We love steamboat be it Japanese shabu shabu and sukiyaki style, or more Chinese versions with collagen broth. So a while ago when I chanced upon a lunch buffet for 2 promo for szechuan mala steamboat at 谭鱼头 Tanyoto Restaurant on one of our local restaurant reservation apps, I wasted no time to book a seating for both of us.
We flew in on a red-eye flight and arrived at Narita and managed to check in rather early in the morning at our apartment at Ikebukuro on our recent trip to Tokyo last month, and thought we could swing by Mutekiya for a quick ramen fix before getting on with our itinerary planned for the day. Despite being an hour early to the usual lunch peak hour, the queue outside the famed ramen shop just a stone’s throw away from Seibu Ikebukuro had already developed with more than 20 diners, mostly visitors to the metropolitan like us waiting to be ushered into the shop. Not wanting to waste time since we’d already had Mutekiya on several occasions and blogged about it before, we decided to look into the other recommendations I’d jotted on our dining list and this was when Uchouten came to mind. It is a 洋食屋 which we had wanted to visit since our last trip back to Tokyo and it seems like the perfect opportunity to do so now..
From my observations, the Japanese line of patissiers and patissieres can be broadly divided into two categories. There are those who innovate and improvise, bringing together familiar “oriental” elements be it in ingredients or technique with the art of French pastry making, adapting to bring forth and open up greater possibilities and potentials yet at the same time making the creations more “acceptable” and attuned to the palates and taste buds of the local crowd. Then there are those who choose to stay firm and close to ground zero, bringing what they have learnt and absorbed from their years of apprenticeship in France back to Japan and introduce to the home audience the very essence of French pastry making in an utmost unbashful and unadulterated manner. Both have their loyal fans and followers, and both must be commended for their efforts to scale greater heights and also preserve the pertinent traditions and methods that define the very soul of pastry arts. From what I see, Chef Norihiko Terai 寺井則彦 of Patisserie Francaise Aigre Douce エーグル・ドゥース belongs to the latter…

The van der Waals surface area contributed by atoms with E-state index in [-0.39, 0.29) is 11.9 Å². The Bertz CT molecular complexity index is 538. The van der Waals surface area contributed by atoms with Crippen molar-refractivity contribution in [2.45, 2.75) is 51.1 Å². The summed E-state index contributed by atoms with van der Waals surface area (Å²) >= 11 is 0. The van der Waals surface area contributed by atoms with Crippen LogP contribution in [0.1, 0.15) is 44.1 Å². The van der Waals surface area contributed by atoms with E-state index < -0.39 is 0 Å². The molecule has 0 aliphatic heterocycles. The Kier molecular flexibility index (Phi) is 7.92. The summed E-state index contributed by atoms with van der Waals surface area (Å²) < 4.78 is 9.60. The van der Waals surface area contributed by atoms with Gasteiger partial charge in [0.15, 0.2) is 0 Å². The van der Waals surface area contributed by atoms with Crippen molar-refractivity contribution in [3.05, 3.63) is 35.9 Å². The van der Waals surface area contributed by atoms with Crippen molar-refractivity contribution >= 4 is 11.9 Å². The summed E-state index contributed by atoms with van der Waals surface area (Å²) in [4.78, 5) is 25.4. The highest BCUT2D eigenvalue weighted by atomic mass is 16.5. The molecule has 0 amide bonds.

Our last day in Bangkok and we found ourselves taking the BTS down to Phrom Phong to one of our favorite malls in this city, EmQuartier just to walk around and have a quick meal before going back to our hotel to checkout. We like the moods in these new malls which have popped up along the main Sukhumvit line vis a vis the old dames like MBK and Platinum Mall. We’d tried Vanilla Cafeteria during our last trip and thus decided to pick another cafe, Roast to venture this time round.
Whenever one thinks of eating in Bangkok, the widespread availability of street food options immediately comes to mind, with some local eateries or hawkers peddling from their pushcarts selling a generous assortment of yummy dishes and snacks in practically every street corner or down every sol and thanon that run alongside the busy Sukhumvit Road. Our recent trip to Bangkok however, also allowed us to sample other kinds of food that may not come to mind when one visits the Land of Smiles, and here is one of our favorites.
Singapoeans love to visit Bangkok for authentic Thai massage, a truly ‘shop till you drop’ kinda experience and of course good and cheap Thai food but with the influx of numerous Japanese and Korean food joints into the Thai capital over the last couple of years, the options have now opened beyond just that wicked bowl of tom yum goong or collagen-packed plate of khao kha moo. In our recent trip to Bangkok, we visited 麺屋 一燈 Menya Itto and here’s why you should too!
Whenever we are on holidays, we make it a point to visit some of the local pastry joints to have a feel of what the local pastry scene is like and our recent trip to Bangkok is no different. Our last trip to the capital of the Land of Smiles was exactly two years back and boy have things changed. Much of the local dessert scene had been completed taken over by the makes of Japan and Korea with bingsus and kakigoris rapidly gaining popularity and finding themselves in perpetually every mall along the main shopping belt in Bangkok. Yet there are some who continued to stay true to their grounds and stuck to the traditions and basics, to which we are very glad for, and Patisserie Paris Mikki is one of those increasingly rare few.